AGE 13, GRADE 7 (2016)
Evalyne, a quiet seventh grader, is a happy student at the Kakenya Center for Excellence (KCE). At her previous school, she had a very long walk and often could not pass difficult parts on the road when it rained, causing her to miss weeks of school at a time. Between her many chores, like fetching water from the river, and the long walk, she had very little time to study or do homework. Like many Maasai girls, Evalyne was expected to become a homemaker, with little value placed on her schoolwork.
Since being admitted to KCE, Evalyne has time to study and feels safe in the boarding school environment. She loves mathematics and is a top student. In her last exam, she scored 96% out of the possible 100%. Evalyne aspires to be a brain surgeon. She has seen many people die due to a lack of available healthcare. Many in her community are poor and cannot afford treatment even if they make it to a hospital. For this reason, Evalyne says when she becomes a brain surgeon, she will build an accessible hospital for her people.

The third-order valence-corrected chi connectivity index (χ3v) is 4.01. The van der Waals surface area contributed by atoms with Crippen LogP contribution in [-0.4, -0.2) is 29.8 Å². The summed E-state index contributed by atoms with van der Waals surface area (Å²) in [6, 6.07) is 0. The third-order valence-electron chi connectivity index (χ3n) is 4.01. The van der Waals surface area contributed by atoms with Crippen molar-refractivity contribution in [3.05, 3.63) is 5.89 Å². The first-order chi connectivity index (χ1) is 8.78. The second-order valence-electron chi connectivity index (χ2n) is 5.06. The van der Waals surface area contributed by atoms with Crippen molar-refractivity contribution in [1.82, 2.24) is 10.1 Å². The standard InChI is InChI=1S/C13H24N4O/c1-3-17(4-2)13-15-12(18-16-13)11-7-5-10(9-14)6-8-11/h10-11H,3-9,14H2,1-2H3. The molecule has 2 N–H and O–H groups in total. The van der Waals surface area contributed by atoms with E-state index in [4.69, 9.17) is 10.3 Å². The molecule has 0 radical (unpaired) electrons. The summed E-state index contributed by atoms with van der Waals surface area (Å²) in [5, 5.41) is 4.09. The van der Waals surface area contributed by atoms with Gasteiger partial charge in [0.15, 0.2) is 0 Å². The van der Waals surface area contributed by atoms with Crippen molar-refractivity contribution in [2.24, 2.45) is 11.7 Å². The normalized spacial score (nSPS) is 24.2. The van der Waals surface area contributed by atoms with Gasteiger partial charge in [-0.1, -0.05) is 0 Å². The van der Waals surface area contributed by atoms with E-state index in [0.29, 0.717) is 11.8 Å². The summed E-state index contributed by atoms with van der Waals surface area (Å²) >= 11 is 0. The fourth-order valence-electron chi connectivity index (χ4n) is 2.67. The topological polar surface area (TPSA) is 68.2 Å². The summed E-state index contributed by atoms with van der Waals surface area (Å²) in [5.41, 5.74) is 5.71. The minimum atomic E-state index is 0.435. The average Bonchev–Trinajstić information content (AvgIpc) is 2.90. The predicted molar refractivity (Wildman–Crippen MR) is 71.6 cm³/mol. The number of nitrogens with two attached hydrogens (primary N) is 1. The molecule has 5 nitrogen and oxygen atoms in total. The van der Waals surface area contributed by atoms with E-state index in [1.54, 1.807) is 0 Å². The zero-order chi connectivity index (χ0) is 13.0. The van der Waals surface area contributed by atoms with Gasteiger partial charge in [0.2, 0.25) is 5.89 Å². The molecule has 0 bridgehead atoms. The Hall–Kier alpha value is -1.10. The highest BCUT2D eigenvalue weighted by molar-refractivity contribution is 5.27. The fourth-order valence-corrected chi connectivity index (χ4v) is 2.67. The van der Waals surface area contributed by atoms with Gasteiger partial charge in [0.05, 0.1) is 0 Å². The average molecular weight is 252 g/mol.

When asked the most valuable thing she learned at KCE, Evalyne says she did not know that female genital mutilation was harmful and illegal, but now she knows that no girl should undergo the process. She has also become more confident. Like many girls in the school, Evalyne is happy about their new dining hall. “Before we used to eat outside and sometimes the sun was too hot or it would rain while we were eating. I want to thank the donors who helped the school build this dining hall.